\n1998 70 .739

\n1999 336 .741

\n2000 302 .761

\n2001 443 .841

\n2002 397 .919

\n2003 156 .696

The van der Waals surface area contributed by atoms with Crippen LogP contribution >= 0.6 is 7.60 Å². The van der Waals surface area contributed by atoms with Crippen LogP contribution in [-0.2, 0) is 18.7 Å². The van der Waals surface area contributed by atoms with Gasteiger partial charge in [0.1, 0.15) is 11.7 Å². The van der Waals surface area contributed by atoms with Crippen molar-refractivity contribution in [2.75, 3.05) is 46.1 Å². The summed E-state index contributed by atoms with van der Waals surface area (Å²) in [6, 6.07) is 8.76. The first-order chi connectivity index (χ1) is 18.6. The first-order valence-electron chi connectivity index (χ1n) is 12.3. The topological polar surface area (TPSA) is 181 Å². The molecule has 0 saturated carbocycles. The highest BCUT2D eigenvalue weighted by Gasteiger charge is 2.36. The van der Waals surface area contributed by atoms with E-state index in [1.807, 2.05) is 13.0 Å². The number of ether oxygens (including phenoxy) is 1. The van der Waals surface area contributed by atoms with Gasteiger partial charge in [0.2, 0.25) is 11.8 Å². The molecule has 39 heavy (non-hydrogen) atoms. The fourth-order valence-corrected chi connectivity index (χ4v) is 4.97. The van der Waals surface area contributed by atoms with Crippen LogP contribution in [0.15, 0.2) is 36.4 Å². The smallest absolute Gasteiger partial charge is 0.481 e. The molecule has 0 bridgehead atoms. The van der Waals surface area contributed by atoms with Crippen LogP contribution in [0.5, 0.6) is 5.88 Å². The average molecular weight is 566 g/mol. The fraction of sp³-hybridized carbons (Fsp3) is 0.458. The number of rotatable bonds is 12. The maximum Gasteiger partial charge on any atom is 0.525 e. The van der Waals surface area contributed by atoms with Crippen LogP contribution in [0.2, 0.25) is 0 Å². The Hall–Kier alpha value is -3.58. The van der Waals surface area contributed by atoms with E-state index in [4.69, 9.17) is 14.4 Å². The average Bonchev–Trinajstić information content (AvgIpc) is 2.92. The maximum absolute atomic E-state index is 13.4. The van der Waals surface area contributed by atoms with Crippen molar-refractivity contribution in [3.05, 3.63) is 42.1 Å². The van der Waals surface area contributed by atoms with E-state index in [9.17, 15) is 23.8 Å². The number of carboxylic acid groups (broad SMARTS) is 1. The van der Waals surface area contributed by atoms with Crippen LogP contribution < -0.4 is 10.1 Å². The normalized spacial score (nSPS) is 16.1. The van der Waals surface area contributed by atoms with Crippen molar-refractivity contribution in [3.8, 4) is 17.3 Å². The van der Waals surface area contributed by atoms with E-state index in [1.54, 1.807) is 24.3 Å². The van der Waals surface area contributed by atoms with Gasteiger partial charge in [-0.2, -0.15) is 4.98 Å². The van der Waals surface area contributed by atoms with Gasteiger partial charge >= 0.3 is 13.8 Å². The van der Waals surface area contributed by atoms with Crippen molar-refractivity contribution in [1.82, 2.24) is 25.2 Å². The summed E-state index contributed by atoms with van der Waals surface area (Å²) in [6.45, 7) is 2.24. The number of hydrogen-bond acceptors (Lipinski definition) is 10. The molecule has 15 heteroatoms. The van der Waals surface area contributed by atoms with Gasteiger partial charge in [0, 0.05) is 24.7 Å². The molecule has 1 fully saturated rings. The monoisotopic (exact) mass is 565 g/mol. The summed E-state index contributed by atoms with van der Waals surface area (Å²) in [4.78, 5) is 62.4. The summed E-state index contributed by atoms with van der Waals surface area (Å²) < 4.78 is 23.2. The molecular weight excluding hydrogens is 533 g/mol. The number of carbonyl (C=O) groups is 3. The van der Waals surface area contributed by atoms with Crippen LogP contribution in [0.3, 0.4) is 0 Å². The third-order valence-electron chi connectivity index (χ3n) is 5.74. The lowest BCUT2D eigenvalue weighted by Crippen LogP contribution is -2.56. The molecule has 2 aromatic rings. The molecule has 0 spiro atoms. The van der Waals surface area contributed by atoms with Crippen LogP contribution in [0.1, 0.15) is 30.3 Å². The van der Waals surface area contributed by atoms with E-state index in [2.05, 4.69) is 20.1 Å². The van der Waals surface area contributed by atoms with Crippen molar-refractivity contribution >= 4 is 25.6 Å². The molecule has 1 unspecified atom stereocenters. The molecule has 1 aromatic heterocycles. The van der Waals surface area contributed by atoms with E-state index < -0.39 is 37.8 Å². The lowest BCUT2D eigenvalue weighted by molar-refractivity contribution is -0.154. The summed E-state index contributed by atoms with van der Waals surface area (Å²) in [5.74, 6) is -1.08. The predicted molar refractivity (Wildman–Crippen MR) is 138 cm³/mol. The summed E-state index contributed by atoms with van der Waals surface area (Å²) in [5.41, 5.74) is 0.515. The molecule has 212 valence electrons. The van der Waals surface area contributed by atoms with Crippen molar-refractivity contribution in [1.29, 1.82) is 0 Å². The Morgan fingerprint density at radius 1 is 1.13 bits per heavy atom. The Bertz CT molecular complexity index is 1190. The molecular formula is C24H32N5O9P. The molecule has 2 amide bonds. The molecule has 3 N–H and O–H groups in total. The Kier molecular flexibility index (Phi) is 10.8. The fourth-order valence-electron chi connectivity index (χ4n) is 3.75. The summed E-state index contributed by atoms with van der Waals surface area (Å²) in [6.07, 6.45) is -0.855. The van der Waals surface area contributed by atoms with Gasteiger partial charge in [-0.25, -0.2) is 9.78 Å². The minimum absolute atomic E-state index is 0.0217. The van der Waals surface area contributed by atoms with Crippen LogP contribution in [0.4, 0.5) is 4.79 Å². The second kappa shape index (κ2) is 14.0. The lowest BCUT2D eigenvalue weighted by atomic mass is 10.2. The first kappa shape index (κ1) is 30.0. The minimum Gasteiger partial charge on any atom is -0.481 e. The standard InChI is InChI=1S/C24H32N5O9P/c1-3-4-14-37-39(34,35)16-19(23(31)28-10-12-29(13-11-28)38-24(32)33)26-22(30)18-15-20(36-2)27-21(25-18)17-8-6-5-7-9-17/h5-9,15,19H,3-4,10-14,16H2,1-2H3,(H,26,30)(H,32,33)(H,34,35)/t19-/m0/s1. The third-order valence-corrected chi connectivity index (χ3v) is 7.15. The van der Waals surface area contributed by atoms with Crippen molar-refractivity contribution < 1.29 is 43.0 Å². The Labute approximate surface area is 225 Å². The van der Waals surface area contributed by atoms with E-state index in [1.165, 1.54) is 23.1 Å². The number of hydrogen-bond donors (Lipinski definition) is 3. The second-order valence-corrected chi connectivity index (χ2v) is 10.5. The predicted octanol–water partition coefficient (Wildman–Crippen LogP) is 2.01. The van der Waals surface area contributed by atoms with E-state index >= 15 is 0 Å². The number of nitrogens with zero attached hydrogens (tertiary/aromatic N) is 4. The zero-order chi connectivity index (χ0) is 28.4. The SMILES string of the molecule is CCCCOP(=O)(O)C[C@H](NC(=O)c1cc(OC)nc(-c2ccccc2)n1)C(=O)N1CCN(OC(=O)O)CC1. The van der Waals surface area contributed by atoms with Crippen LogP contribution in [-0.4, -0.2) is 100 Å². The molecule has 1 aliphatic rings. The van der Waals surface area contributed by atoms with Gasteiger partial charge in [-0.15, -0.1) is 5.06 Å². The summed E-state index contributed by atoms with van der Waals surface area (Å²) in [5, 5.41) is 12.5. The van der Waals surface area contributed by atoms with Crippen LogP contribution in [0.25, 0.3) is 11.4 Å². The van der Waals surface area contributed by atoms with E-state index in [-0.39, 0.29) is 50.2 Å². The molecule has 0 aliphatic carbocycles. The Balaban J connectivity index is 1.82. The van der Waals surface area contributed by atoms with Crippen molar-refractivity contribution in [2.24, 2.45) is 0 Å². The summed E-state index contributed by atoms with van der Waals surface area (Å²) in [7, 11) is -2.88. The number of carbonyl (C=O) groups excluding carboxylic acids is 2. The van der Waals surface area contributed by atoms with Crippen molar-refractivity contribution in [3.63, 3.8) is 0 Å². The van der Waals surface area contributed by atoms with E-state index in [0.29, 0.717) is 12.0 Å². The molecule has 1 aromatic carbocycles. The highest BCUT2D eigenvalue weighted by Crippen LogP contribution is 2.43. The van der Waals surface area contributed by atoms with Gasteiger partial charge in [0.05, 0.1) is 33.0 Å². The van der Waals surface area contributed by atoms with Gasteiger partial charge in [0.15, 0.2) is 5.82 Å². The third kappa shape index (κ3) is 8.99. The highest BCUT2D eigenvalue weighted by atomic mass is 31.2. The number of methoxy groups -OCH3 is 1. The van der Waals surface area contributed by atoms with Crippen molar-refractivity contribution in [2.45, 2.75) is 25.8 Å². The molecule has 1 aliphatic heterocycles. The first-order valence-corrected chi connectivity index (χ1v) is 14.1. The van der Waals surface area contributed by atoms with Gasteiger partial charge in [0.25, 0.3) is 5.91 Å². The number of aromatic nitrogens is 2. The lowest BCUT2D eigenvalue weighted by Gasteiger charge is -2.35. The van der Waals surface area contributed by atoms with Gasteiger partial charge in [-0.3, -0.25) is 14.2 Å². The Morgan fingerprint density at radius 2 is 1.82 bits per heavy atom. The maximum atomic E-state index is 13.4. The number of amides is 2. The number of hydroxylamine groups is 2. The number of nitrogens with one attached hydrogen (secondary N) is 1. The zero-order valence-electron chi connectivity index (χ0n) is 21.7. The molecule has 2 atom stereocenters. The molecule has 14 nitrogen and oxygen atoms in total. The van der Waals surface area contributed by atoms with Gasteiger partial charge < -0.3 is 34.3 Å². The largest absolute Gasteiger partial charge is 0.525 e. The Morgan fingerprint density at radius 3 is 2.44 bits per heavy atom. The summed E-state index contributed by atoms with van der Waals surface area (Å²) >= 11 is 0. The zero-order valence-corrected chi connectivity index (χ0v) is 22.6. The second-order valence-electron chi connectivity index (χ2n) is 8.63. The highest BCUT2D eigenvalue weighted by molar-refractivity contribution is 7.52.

\nNote that the correlation between Giambi\'s PA and OPS is very strong (r=.72). He played more often when he played more effectively, and less so when he played less effectively. Eventually, his performance became so poor that he could no longer secure any major league playing time at all.\n\n\n'); jpfl_definitions[253] = new Array('defense', 'Defense, as listed in a player\'s PECOTA card, provides the player\'s number of defensive games played, primary position, and fielding runs above average (FRAA) with a given team in a given season.\nAlthough only a player\'s primary defensive position is listed on a player\'s PECOTA card, the system considers his performance at secondary positions as well in making its forecasts.'); jpfl_definitions[254] = new Array('out of baseball', '\'Out of Baseball\' is the tag assigned to a player\'s five-year forecast when his Drop Rate in that season exceeds 66.7%. That is, we do not list a player\'s forecast line when it is substantially more likely than not that he will not be playing professional baseball.\nEven if a player receives the dreaded \'Out of Baseball\' tag, he can still accumulate residual WARP and VORP value based on those comparables that do remain in the league, as accounted for in his Valuation metrics.'); jpfl_definitions[255] = new Array('gb%', 'Groundball Percentage. The number of groundballs that a pitcher allows as a percentage of all balls hit into play. Our definition of GB% does not count line drives or popups as groundballs, and considers all batted balls put into play, not just those that result in outs. Because of this definition, the league average GB% is somewhat lower than than what may be listed in other venues, or about 44%.'); jpfl_definitions[256] = new Array('owarp', 'A player\'s offensive wins above replacement, as listed on his PECOTA card. Analagous to BRAR.'); jpfl_definitions[257] = new Array('dwarp', 'A player\'s defensive wins above replacement, as listed on his PECOTA card, and accounting for the value of his position and the quality of his defense. Analagous to FRAR.'); jpfl_definitions[258] = new Array('tot warp', 'Total WARP (Wins Above Replacement) as listed on his PECOTA card, considering both a player\'s offensive and defensive contributions. See WARP1.'); jpfl_definitions[259] = new Array('valuation', 'As listed in a player\'s PECOTA card, a series of metrics designed to evaluate a player\'s value to his team going forward. See individual entries for detail.'); jpfl_definitions[260] = new Array('morp', '